27.08.2020 India

Coronavirus strikes dwindling tribe in India's Andaman archipelago

By Murali Krishnan in New Delhi - RFI
AP - Aijaz Rahi
LISTEN AUG 27, 2020
AP - Aijaz Rahi

At least ten members of the Great Andamanese tribe in India's Andaman Islands are reported to have tested positive for Covid-19, raising concerns for the future of the dwindling indigenous group, which is believed number around 50.

Six trime members have recovered from the coronavirus and have been put in home quarantine, while the rest are undergoing treatment in a local hospital, hospital officials said.

“It is only a matter of abundant precaution that we have isolated them in a hospital and are taking care. Once they complete 10 days without symptoms, they will go to their island and remain in home quarantine,” said Avijit Roy, nodal officer in-charge of Covid-19.

The administration has also stepped in to take all precautionary measures to protect these vulnerable tribal groups from the pandemic.

“Officials are regularly in touch with the local administration in Port Blair (the capital of the Andaman and Nicobar Islands). Prime Minister Narendra Modi and Home Minister Amit Shah are very keen to act for the welfare of the indigenous tribal group in the islands,” Minister of Tribal Affairs Arjun Munda told Indian media.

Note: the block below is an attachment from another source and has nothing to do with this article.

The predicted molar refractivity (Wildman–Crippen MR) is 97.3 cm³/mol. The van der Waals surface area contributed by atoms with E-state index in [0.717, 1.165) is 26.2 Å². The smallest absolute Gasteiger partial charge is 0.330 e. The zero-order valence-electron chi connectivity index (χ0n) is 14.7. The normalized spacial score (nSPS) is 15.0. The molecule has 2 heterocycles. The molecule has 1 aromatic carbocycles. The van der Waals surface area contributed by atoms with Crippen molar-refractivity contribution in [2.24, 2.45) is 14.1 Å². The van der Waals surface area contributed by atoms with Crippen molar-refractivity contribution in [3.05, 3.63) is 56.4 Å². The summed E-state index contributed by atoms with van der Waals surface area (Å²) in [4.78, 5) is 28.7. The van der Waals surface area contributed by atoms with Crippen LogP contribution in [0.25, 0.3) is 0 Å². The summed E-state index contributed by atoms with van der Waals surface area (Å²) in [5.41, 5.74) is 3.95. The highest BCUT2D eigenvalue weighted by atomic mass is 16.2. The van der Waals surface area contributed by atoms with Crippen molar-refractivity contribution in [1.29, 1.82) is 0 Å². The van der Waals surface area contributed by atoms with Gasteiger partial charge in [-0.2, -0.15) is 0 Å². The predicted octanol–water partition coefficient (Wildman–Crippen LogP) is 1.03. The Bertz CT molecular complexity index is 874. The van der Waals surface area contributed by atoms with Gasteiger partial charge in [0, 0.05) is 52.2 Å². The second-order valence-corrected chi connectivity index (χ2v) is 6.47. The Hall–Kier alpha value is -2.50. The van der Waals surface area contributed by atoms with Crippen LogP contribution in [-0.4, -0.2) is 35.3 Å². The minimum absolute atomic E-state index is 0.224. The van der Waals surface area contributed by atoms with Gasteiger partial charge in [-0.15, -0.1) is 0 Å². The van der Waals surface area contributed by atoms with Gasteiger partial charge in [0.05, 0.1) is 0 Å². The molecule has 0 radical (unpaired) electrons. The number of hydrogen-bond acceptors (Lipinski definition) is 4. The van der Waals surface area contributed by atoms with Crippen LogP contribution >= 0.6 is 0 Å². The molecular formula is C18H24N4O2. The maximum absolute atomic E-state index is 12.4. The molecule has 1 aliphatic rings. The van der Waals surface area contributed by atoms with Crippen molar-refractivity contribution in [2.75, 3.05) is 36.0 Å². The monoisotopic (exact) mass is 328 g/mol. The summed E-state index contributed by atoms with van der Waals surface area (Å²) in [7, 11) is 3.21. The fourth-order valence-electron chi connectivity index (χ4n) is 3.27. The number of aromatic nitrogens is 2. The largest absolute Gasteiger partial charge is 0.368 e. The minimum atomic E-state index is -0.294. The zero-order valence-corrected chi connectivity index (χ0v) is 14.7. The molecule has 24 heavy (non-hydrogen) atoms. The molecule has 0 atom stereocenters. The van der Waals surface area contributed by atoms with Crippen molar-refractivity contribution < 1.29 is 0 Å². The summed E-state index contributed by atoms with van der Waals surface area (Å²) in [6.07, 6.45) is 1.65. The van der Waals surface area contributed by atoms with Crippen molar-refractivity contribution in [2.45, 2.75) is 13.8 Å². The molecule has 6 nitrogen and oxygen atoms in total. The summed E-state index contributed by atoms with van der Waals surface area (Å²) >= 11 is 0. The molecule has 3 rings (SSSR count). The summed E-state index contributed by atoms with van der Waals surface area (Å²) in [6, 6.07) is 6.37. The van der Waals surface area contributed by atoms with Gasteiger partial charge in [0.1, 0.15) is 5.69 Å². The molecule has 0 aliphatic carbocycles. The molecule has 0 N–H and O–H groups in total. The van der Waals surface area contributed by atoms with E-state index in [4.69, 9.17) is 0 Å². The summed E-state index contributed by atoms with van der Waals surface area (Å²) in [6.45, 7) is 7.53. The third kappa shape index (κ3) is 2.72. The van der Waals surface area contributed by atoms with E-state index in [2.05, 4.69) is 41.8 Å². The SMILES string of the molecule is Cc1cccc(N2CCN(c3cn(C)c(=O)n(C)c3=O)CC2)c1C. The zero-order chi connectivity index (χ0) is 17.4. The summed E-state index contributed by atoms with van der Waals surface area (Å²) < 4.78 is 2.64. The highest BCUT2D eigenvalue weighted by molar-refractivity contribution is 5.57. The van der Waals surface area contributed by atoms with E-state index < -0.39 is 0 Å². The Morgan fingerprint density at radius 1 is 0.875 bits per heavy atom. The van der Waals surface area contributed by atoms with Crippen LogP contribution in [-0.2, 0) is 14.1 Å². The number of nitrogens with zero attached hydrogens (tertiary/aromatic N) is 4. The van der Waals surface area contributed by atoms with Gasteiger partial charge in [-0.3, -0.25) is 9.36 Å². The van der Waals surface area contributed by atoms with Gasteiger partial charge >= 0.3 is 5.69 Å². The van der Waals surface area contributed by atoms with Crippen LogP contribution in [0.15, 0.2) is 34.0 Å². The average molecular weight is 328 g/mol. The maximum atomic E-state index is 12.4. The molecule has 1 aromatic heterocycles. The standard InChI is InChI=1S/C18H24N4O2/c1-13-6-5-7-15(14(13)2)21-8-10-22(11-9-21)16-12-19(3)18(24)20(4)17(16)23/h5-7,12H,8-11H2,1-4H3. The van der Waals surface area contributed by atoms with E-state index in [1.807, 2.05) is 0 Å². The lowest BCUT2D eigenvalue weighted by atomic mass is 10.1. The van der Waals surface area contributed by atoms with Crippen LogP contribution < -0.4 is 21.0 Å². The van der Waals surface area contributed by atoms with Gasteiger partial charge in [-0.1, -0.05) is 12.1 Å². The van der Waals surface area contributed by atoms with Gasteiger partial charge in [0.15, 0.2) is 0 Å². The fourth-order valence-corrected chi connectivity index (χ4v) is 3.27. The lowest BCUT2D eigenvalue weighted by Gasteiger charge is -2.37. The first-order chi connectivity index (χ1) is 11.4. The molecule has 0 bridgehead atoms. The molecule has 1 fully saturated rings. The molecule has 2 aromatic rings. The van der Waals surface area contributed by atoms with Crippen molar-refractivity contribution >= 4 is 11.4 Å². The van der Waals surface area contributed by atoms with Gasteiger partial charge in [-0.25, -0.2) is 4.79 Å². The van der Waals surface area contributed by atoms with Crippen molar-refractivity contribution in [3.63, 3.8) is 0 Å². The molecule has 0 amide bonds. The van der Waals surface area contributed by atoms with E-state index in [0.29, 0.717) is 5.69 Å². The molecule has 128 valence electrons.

It is believed that members of the tribe travel between Port Blair and their secluded island and may have contracted the infection in the process as some have taken on sundry jobs in the city.

The Great Andamanese are believed to have a population of just over 50, down from over 5,000 in the 1850s when the British colonised the islands. They mostly live on one of the 37 islands in the coral reef-fringed archipelago.

“It is extremely alarming that members of the Great Andamanese tribe tested positive for Covid-19. They will be all too aware of the devastating impact of epidemics that have decimated their people,” said Sophie Grig, senior researcher of Survival International, the London-based rights group, which works for tribal peoples' rights.

“The Andaman authorities must act urgently to prevent the virus reaching more Great Andamanese and to prevent infection in the other tribes,” the group said in a press statement.

According to Survivor International, tuberculosis and alcoholism are widespread, making the tribe particularly vulnerable to Covid-19.

In April this year, Licho, one of the last speakers of the Sare Great Andamanese language, died after suffering for years from multiple health problems, including chronic tuberculosis. The Andaman Islands are an Indian archipelago in the Bay of Bengal. This chain of islands are known for their palm-lined, white-sand beaches, mangroves and tropical rainforests.

The indigenous populations consist of five tribes – the Great Andamanese, Onges, Jarwas, Shompen and Sentinalese. It was the largest tribe earlier before the establishment of penal settlement in Andaman Islands.

Authorities are trying to ensure the pandemic does not spread among the archipelago's other indigenous tribes.

Originally a hunting tribe, now the Great Andamanese tribe is dependent on government subsidised rations, health care and education while fishing remain their basic livelihood.

Tribes in Brazil and Peru have also been hit by Covid-19 and many have died because of coronavirus across Brazil's Amazon region.

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